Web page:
ABROAD! Where’s that?

I have a cloudy memory of my first excursions abroad, an adolescent, chock-full of English working class inferiority, in full awe of the French and weighed down by all the standard clichés, stepping off a channel ferry into, the magnificent exoticism of….. Boulogne. Virtually the shortest step for any Briton venturing abroad, it seemed such a long way at the time and everything about the place lived up to the adjective foreign, even the road surfaces – I remember wondering what they did to make them seem somehow different. There I was, abroad, a place awash with a glorious otherness: a language I hardly recognised, despite studying French at school; strange smells; strange architecture; strange cars moving in a strange direction…. I remember vividly the relief I felt when I arrived home.

Since then my excursions to other countries have been mostly as a tourist and although I have travelled and worked abroad, regardless of the guise I’ve never quite managed to escape from the notion that there is something inherently contradictory about the experience of going abroad.

According to Turkish psychotherapist Seda Sengun (2001), writing about migration and what happens to the psyche of the person who migrates,

culture is the part of the psyche that only becomes evident when a person is in a different cultural setting.

So I go abroad and find out about … me. In the face of the absence of the familiar, in the presence of the strangeness or otherness I describe above, the principal concern of the average tourist or foreign traveller is to do everything he/she possibly can to resolve the anxieties this generates by rendering familiar the foreign. The most natural response when faced with the anxieties brought on by the new, the strange and unfamiliar is to set about constructing the circumstances in which we can once again feel safe, at home and able to locate and recognise oneself. Sengun tells us that cultural experiences become something to hold on to,

like teddy bear during the mother’s absence.

Familiar tastes, smells, tunes, and gestures provide containment and comfort, reducing the anxiety of separation. For example, the resort and the million package holidays it spawns are nothing but manifestations of the foreign made safe for domestic consumption, the familiar exported abroad to meet the unquenchable thirst of the holiday-maker for home comforts and more of the same, packaged to soothe the anxieties of being, albeit even temporarily, away from home. In this context the foreign is constructed as nothing more than a cosy stereotyped fantasy. That way we can remember where we are— “Oh look a Flamenco dancer. We must be in Spain.” While on holiday, nobody wants to have to deal with the complexities of the host culture; we want it simple, pre-cooked, digestible and capable of being washed down by a pint of lager, “although they don’t call it that over here, do they”.

Now I find myself many years down the line of living abroad and even so at nearly every turn I encounter situations in which I am reminded of my position as an outsider, a migrant with little real connection to the mainstream local culture. What I am becoming proficient at here is knowing where to go to allay the anxieties I have as a result of being an outsider and in-so-doing constructing a familiar enough home for myself and, of course, in a place like Barcelona, the familiar is very easy to find. There are times when it feels like I don’t actually live in a foreign country.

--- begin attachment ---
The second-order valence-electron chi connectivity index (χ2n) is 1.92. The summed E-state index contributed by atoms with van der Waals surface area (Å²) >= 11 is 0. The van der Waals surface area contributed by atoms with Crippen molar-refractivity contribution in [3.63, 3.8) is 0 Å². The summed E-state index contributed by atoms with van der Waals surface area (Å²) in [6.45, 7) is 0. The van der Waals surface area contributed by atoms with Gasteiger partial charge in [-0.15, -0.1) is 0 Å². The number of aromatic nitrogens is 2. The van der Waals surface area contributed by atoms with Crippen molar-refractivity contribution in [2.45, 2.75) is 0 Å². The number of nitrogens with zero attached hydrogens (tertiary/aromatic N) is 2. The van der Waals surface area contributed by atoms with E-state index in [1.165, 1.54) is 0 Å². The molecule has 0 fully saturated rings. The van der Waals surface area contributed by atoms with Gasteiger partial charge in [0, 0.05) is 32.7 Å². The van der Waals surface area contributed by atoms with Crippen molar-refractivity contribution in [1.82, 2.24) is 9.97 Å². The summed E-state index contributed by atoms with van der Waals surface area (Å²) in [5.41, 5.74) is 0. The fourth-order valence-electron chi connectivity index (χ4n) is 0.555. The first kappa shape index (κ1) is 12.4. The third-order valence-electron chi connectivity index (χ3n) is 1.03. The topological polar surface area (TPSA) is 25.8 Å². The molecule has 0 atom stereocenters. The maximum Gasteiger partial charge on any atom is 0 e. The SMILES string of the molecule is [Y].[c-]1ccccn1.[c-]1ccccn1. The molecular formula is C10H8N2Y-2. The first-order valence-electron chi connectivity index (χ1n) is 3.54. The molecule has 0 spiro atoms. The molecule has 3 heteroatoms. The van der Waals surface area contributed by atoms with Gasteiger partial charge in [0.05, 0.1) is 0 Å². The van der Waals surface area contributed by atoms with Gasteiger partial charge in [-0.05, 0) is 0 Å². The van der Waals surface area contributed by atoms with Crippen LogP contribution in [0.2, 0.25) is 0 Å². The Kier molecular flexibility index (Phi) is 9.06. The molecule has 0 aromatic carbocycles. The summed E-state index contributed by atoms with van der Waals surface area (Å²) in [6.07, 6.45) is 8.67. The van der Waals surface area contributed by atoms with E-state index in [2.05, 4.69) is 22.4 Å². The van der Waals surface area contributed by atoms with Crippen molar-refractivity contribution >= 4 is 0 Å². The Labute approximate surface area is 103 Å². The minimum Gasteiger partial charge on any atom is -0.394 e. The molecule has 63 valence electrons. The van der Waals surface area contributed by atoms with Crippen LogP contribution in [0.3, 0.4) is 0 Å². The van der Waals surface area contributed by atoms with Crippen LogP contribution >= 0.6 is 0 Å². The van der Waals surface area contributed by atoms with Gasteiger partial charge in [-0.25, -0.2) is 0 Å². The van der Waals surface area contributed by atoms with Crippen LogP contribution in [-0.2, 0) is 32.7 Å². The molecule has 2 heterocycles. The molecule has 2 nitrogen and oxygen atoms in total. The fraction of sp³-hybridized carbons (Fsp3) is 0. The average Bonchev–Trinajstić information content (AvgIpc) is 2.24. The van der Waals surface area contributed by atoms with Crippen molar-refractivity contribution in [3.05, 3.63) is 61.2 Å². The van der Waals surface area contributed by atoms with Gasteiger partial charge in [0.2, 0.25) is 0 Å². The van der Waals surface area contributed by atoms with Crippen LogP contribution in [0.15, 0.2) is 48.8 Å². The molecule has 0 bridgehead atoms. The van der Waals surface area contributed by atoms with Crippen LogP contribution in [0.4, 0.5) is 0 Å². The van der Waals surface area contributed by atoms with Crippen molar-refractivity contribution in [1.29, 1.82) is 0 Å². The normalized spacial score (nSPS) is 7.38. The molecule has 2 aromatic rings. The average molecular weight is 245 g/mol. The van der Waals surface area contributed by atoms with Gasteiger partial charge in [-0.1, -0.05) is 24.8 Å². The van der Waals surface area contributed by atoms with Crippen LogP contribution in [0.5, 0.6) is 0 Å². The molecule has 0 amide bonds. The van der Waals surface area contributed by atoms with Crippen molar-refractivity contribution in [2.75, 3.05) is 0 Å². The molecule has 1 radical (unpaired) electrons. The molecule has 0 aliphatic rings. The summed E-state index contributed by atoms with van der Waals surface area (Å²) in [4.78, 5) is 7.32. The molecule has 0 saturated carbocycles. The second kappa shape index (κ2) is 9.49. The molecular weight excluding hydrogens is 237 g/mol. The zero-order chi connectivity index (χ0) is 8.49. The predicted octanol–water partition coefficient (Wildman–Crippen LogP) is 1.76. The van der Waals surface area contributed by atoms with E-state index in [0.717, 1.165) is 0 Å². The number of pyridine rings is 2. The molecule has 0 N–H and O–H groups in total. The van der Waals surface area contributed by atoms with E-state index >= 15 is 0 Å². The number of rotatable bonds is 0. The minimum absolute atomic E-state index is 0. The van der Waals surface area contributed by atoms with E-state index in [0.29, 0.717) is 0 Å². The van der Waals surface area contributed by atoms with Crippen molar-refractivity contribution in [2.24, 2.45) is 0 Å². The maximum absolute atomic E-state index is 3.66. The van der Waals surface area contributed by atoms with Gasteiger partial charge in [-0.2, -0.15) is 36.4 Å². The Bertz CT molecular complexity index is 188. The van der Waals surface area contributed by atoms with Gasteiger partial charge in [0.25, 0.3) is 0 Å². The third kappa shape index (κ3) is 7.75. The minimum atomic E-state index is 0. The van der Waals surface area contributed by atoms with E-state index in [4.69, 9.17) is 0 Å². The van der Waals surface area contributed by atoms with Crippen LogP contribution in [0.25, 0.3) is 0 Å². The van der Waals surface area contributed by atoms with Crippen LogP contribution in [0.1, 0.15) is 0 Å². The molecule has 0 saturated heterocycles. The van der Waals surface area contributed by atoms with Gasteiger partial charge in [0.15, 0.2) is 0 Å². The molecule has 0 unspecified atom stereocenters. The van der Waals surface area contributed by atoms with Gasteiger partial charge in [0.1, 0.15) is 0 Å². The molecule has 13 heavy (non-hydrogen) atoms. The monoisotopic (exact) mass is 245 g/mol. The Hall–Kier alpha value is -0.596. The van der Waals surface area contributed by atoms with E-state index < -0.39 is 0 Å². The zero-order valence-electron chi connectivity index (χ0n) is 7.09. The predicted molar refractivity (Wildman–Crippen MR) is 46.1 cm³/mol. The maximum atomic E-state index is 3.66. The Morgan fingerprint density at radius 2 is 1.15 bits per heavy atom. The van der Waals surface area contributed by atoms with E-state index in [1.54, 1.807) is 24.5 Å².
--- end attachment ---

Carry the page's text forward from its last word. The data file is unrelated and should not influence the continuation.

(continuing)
Through the internet I have near-as-damn-it instant digital access to virtually the whole English speaking world. Digital TV has solved the pestilent problem of dubbing. Anyway I can more or less get the TV channels I want. My living room could be my own private tranche of the Empire of the English language. Who needs to speak Spanish in Spain? Let alone Catalan!

The high street in most Spanish cities has a pungent whiff of familiarity about it, with McDonalds, KFC, Pizza Hut and a myriad of other eateries with global leanings. We are all activists in the people’s republic of Ikea and believers clogging the aisles of multiple cathedrals of consumerism

So, is it a problem, the gradual erosion of the place called abroad in our lives? Well, there are risks both ways. At the other extreme to the process I describe, it is possible to over-adapt and attempt to negate completely where you are from and fully assimilate into the host culture, without even so much as causing a ripple. This relates to a time when it was much less easy to carry your culture with you and when you were much less likely to encounter elements of your cultural experience wherever you went. Nowadays, it takes little effort to construct an island made of home comforts, maintaining a protective distance from the exotic and strange host culture. The forces of conformity that drive us towards the comfortable and familiar, homogenising and neutering experience are just one element in the overall evolution of a global culture. In this sense, globalisation is nothing more than the spread of the more dominant forms of home comfort.

Sengun, S. (2001) Migration as a Transitional Space and Group Analysis. Group Analysis, March, vol. 34 no. 1 65-78

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